Global Development Institute Blog

By Jessica Hope, PhD student at IDPM, and a Postgraduate careers workshop.

If you are working on research in a University and are thinking of joining the NGO sector this blog will help you to prepare.

With the end of her PhD on the horizon, Jessica Hope co-organised a postgraduate careers workshop, held at the Royal Geographical Society (RGS) in London and delivered by their Developing Areas Research Group (DARG). The day provided information and practical advice about building a career in the NGO sector, as well as raising key questions about the roles that both academia and NGOs assume in international development. Here are Jess’ observations on the day, an outline of opportunities presented and her unanswered questions about how academia and the NGO sector relate to one another in the development world.

If like me you are in your final year of a PhD, you’ll be in a funny place. Chapter structures or referencing systems still haunt my dreams but in the day I now find myself looking towards a life after my PhD. Part of this has involved scoping possible careers and finding out about the multiple uses and applications of research. So I co-organised a postgraduate careers workshop in my role as the postgraduate representative for the Developing Areas Research Group (DARG) of the RGS. The event was held in London on May 9th 2014, attended by postgraduate students from across England and focused on how to bridge an academic career with work in the NGO sector; the research roles within the NGO sector; the experiences that recent graduates had in finding employment; and the practicalities of applying for and securing a job- CV writing, cover letters and interview skills.

As a co-organiser I may be perceived as biased but the day was a huge success! It was extremely informative and suitably diverse, in terms of the organisations that came and spoke. I managed to move seamlessly between both my roles, by holding a coffee and clipboard when organising something and holding a well-chewed pen when asking a question about application processes. The day gave me practical insights into the available jobs in the NGO sector and how to get them, as well as raising questions that have been harder to answer, namely those about the inherent tensions between academic research and the applied work of NGO practice.

Professor Caroline Moser kicked off the day, providing insights and advice about how to bridge an academic career with work in the NGO sector. Her own career has spanned universities, and NGOs large and small. Her talk highlighted firstly the worth of staying true to your convictions, which in her case meant focusing her research on policy and impact at a time when academic anthropology frowned on such approaches. She also stressed the importance of being conscious and aware of where influence and power lie and where you will be best place to influence and contribute to an issue or situation. What I took from this was the importance of remembering what you care about, what you want to change and how you could be best placed to contribute to those changes.

Professor Deborah Sporton drew on her considerable experience of helping students to negotiate the NGO sector to give practical advice about the additional skills and experiences that you can gain whilst at university. She stressed the importance of developing a wide range of skills and experiences, for example from internships, in order to make the jump from academic study to project work far easier.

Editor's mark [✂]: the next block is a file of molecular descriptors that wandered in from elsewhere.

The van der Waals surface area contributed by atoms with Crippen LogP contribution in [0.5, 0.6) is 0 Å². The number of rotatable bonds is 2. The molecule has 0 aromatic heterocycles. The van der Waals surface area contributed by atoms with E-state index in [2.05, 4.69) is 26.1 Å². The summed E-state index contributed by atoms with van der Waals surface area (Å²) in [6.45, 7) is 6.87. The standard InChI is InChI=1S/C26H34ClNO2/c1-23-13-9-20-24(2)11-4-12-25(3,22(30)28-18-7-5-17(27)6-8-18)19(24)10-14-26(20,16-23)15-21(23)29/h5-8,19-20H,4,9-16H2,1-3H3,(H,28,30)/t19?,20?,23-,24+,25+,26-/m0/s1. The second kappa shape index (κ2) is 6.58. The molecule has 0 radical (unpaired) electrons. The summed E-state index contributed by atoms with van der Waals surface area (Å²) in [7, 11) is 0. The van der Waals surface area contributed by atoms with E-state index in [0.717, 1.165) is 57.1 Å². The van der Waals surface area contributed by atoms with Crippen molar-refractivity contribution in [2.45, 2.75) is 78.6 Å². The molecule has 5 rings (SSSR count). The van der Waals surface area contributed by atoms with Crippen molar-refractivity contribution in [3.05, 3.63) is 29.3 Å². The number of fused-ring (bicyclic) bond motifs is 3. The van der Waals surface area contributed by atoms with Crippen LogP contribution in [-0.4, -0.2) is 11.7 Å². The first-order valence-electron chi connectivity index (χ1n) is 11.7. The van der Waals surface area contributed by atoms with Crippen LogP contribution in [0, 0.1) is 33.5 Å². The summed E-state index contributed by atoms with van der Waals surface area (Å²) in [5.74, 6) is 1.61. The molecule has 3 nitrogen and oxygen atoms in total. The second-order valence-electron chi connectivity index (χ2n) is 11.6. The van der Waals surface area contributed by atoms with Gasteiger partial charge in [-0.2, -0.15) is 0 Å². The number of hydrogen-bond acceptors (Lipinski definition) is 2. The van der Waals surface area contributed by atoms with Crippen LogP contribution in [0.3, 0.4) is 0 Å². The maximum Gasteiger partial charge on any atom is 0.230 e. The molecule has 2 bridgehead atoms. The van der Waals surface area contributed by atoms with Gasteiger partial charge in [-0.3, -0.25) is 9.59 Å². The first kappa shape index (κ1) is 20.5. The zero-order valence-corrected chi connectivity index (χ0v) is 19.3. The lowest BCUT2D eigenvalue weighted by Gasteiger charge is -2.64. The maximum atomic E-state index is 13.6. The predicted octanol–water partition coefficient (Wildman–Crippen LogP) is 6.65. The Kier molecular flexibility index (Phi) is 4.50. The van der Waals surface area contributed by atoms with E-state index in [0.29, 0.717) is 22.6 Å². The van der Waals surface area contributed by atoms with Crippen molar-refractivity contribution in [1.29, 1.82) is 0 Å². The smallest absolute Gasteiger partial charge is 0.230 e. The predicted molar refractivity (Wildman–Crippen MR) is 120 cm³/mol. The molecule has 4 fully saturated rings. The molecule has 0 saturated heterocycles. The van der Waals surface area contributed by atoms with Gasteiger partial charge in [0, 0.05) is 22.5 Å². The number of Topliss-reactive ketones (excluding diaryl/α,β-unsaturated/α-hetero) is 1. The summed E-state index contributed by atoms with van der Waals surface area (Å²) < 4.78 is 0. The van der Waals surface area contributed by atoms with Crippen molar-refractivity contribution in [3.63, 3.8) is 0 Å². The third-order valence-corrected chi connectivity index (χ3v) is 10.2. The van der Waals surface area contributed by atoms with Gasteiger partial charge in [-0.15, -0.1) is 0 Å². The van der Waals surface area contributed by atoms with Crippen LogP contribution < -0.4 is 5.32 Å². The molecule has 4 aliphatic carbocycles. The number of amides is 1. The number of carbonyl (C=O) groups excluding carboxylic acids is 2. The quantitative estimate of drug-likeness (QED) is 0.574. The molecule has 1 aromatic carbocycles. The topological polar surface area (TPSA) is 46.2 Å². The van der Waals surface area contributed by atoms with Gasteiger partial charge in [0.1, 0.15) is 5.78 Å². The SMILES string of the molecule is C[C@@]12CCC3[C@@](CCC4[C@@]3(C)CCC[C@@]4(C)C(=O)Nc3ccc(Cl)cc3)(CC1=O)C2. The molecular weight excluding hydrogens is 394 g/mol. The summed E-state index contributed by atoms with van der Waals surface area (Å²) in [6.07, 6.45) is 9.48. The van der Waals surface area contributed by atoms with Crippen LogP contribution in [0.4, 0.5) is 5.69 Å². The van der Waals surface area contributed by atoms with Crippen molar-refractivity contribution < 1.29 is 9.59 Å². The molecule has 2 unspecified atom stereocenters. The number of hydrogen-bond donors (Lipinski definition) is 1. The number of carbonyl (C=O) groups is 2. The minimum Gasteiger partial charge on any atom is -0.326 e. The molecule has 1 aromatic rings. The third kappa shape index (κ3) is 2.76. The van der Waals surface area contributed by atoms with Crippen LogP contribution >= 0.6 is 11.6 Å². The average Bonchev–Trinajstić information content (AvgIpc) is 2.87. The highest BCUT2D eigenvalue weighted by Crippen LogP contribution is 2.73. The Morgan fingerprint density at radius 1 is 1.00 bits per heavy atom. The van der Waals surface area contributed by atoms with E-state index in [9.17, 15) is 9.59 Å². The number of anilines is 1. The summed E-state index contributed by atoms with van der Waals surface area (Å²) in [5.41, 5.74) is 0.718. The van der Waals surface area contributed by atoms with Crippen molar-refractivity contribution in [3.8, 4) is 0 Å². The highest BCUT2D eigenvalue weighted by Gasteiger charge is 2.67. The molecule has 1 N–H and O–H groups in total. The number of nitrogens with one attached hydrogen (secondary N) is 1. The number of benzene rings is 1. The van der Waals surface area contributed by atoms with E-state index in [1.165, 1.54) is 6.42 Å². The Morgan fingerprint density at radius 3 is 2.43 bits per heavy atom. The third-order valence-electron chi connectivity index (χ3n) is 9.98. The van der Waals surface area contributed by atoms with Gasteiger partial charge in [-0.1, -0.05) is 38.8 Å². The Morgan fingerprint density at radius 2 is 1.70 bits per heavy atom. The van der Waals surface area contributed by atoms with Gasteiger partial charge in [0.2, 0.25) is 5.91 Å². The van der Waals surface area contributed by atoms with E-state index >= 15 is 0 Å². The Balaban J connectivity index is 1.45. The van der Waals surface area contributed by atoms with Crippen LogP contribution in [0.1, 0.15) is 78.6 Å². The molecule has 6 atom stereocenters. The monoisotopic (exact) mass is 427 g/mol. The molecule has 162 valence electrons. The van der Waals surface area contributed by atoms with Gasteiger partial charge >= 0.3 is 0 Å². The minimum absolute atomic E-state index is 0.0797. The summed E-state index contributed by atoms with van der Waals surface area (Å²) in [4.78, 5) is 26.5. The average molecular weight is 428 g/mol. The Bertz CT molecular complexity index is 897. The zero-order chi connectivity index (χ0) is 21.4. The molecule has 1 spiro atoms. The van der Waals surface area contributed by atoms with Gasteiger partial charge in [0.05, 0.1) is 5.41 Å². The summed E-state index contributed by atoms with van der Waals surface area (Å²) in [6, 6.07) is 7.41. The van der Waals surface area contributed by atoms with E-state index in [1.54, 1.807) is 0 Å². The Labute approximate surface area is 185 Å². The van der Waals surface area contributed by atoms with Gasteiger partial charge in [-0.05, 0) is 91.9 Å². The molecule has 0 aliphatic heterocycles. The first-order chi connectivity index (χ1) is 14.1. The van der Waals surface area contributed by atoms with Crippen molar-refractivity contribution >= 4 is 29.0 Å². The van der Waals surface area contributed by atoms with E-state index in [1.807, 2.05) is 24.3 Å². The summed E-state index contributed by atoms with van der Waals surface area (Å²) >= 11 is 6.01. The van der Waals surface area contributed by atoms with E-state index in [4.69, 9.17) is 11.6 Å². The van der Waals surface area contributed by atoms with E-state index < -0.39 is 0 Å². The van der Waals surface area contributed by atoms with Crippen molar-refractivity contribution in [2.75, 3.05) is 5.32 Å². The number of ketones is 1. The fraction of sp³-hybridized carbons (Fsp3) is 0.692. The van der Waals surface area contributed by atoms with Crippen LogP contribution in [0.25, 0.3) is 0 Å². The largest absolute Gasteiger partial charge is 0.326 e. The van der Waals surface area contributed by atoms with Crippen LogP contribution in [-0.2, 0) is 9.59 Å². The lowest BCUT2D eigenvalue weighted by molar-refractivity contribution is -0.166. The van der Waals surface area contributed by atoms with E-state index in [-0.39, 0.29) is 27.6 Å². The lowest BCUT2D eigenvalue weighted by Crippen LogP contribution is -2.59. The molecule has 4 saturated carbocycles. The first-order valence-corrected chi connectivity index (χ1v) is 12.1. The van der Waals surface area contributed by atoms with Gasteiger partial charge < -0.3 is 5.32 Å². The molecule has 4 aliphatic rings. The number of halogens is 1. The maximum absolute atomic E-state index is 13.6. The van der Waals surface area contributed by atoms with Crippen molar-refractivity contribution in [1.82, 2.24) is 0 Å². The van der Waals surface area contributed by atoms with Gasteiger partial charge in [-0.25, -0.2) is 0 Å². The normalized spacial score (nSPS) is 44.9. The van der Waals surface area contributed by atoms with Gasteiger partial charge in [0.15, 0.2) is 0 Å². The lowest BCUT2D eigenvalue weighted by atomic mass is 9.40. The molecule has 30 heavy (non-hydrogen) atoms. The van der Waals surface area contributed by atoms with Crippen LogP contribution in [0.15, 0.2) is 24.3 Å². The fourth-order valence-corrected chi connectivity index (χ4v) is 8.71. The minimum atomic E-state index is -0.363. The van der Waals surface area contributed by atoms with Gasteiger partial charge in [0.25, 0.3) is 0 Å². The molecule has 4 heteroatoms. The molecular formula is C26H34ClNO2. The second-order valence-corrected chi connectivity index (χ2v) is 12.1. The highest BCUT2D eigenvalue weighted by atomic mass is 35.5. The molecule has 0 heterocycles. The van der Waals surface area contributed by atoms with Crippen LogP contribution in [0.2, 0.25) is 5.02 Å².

After the coffee break, we listened to Ben Dempsey from Save the Children, Deborah Harddon from OXFAM and Madhu Malhotra from Amnesty International. These were followed by recent graduates who had secured jobs at in the NGO sector, namely Dr Susannah Fischer from IIED, Dr Katy Scholfield from Synchronicity Earth and Dr Gemma McKenna from the UK Parliament. What became apparent was that if you want to work in an NGO, your PhD is only part of it. Time and time again, speakers mentioned having a good attitude, demonstrating interpersonal skills and seeing your PhD as one part of what you have to offer. You need to know the sector and you need to know what they do, how they do it and how you can fit into that. Their talks drew out the differences between NGOs and stressed the importance of being clear about what where you want to work and why. Is it humanitarian work you care about or advocacy?

Once you’re clear where you want to work, you need to remember to tell them why. As you amass more skills, more degrees and more experiences, it’s easy to forget to mention why you got involved in the first place. What do you care about? Don’t forget to mention, alongside your work experiences, your research skills and your ability to use Word and Excel, what motivated you to get involved in development in the first place.

But the day also made it clear to me that we need to think long and hard about the role and scope of research and researchers and how they relate to the NGO sector. I don’t want to be in a much-mentioned ‘ivory tower’, commenting on policies and practice whilst far removed from the day-to-day realities of NGOs, yet I value the role that academia plays when it questions the work of NGOs and links their practice to the wider ideologies, political processes and power relations – equally needed to bring about real and meaningful political change.

To listen to the recordings from the day, view speaker presentations or join the research group, visit DARG.

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